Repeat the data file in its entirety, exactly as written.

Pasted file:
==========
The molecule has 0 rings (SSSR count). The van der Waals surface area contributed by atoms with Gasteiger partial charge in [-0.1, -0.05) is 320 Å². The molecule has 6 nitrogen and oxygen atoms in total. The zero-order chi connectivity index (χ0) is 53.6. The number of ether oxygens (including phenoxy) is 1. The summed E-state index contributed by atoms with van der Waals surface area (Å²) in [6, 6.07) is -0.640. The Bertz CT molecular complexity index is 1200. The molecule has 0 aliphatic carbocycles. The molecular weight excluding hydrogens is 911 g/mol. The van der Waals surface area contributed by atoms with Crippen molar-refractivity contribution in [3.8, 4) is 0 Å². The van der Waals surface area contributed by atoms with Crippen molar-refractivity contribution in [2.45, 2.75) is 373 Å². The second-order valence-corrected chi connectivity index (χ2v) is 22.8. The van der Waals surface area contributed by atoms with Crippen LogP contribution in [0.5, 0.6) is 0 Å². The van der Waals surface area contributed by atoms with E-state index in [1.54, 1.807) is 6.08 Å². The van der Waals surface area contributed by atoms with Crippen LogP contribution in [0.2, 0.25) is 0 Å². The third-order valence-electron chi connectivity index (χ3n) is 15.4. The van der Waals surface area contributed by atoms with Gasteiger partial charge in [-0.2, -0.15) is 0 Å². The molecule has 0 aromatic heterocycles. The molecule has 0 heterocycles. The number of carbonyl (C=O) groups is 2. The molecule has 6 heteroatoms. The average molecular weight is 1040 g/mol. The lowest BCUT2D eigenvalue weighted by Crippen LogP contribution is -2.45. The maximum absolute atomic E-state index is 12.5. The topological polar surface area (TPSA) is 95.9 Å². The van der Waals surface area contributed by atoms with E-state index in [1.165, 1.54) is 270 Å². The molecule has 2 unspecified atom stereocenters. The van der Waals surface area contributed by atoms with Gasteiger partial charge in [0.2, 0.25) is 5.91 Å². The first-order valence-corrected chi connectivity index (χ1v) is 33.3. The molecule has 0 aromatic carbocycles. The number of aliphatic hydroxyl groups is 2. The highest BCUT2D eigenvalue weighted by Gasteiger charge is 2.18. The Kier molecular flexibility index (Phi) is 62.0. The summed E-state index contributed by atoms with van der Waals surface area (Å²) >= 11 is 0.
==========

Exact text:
The molecule has 0 rings (SSSR count). The van der Waals surface area contributed by atoms with Gasteiger partial charge in [-0.1, -0.05) is 320 Å². The molecule has 6 nitrogen and oxygen atoms in total. The zero-order chi connectivity index (χ0) is 53.6. The number of ether oxygens (including phenoxy) is 1. The summed E-state index contributed by atoms with van der Waals surface area (Å²) in [6, 6.07) is -0.640. The Bertz CT molecular complexity index is 1200. The molecule has 0 aliphatic carbocycles. The molecular weight excluding hydrogens is 911 g/mol. The van der Waals surface area contributed by atoms with Crippen molar-refractivity contribution in [3.8, 4) is 0 Å². The van der Waals surface area contributed by atoms with Crippen molar-refractivity contribution in [2.45, 2.75) is 373 Å². The second-order valence-corrected chi connectivity index (χ2v) is 22.8. The van der Waals surface area contributed by atoms with Crippen LogP contribution in [0.5, 0.6) is 0 Å². The van der Waals surface area contributed by atoms with E-state index in [1.54, 1.807) is 6.08 Å². The van der Waals surface area contributed by atoms with Crippen LogP contribution in [0.2, 0.25) is 0 Å². The third-order valence-electron chi connectivity index (χ3n) is 15.4. The van der Waals surface area contributed by atoms with Gasteiger partial charge in [-0.2, -0.15) is 0 Å². The molecule has 0 aromatic heterocycles. The molecule has 0 heterocycles. The number of carbonyl (C=O) groups is 2. The molecule has 6 heteroatoms. The average molecular weight is 1040 g/mol. The lowest BCUT2D eigenvalue weighted by Crippen LogP contribution is -2.45. The maximum absolute atomic E-state index is 12.5. The topological polar surface area (TPSA) is 95.9 Å². The van der Waals surface area contributed by atoms with E-state index in [1.165, 1.54) is 270 Å². The molecule has 2 unspecified atom stereocenters. The van der Waals surface area contributed by atoms with Gasteiger partial charge in [0.2, 0.25) is 5.91 Å². The first-order valence-corrected chi connectivity index (χ1v) is 33.3. The molecule has 0 aromatic carbocycles. The number of aliphatic hydroxyl groups is 2. The highest BCUT2D eigenvalue weighted by Gasteiger charge is 2.18. The Kier molecular flexibility index (Phi) is 62.0. The summed E-state index contributed by atoms with van der Waals surface area (Å²) >= 11 is 0.